Paragraph-level Simplification of Medical Texts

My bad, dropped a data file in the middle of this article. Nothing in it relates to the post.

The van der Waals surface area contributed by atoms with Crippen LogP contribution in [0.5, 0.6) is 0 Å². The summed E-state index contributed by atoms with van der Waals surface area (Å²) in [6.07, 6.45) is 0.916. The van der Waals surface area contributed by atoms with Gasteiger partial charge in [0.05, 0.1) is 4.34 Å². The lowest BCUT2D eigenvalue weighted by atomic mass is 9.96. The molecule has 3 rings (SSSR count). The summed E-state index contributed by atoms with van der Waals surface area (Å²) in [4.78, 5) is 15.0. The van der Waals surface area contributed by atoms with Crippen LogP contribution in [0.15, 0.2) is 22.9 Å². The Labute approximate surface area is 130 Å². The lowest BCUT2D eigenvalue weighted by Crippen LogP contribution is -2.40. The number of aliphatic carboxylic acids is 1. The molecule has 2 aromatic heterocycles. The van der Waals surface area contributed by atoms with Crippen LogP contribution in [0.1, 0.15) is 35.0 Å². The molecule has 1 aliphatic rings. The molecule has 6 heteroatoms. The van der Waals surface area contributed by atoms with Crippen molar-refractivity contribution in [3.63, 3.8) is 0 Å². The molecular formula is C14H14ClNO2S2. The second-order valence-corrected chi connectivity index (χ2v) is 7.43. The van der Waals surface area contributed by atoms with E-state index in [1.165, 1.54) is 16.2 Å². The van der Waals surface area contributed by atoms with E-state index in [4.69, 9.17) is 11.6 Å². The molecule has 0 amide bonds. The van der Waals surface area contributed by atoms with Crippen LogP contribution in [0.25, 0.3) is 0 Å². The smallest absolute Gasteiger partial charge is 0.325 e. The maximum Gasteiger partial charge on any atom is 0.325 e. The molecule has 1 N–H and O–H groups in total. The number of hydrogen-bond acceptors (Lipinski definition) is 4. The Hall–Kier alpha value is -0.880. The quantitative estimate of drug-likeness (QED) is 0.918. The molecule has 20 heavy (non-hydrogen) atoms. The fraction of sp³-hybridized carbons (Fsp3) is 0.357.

We consider the problem of learning to simplify medical texts. This is important because most reliable, up-to-date information in biomedicine is dense with jargon and thus practically inaccessible to the lay audience. Furthermore, manual simplification does not scale to the rapidly growing body of biomedical literature, motivating the need for automated approaches. Unfortunately, there are no large-scale resources available for this task. In this work we introduce a new corpus of parallel texts in English comprising technical and lay summaries of all published evidence pertaining to different clinical topics. We then propose a new metric based on likelihood scores from a masked language model pretrained on scientific texts. We show that this automated measure better differentiates between technical and lay summaries than existing heuristics. We introduce and evaluate baseline encoder-decoder Transformer models for simplification and propose a novel augmentation to these in which we explicitly penalize the decoder for producing "jargon" terms; we find that this yields improvements over baselines in terms of readability.

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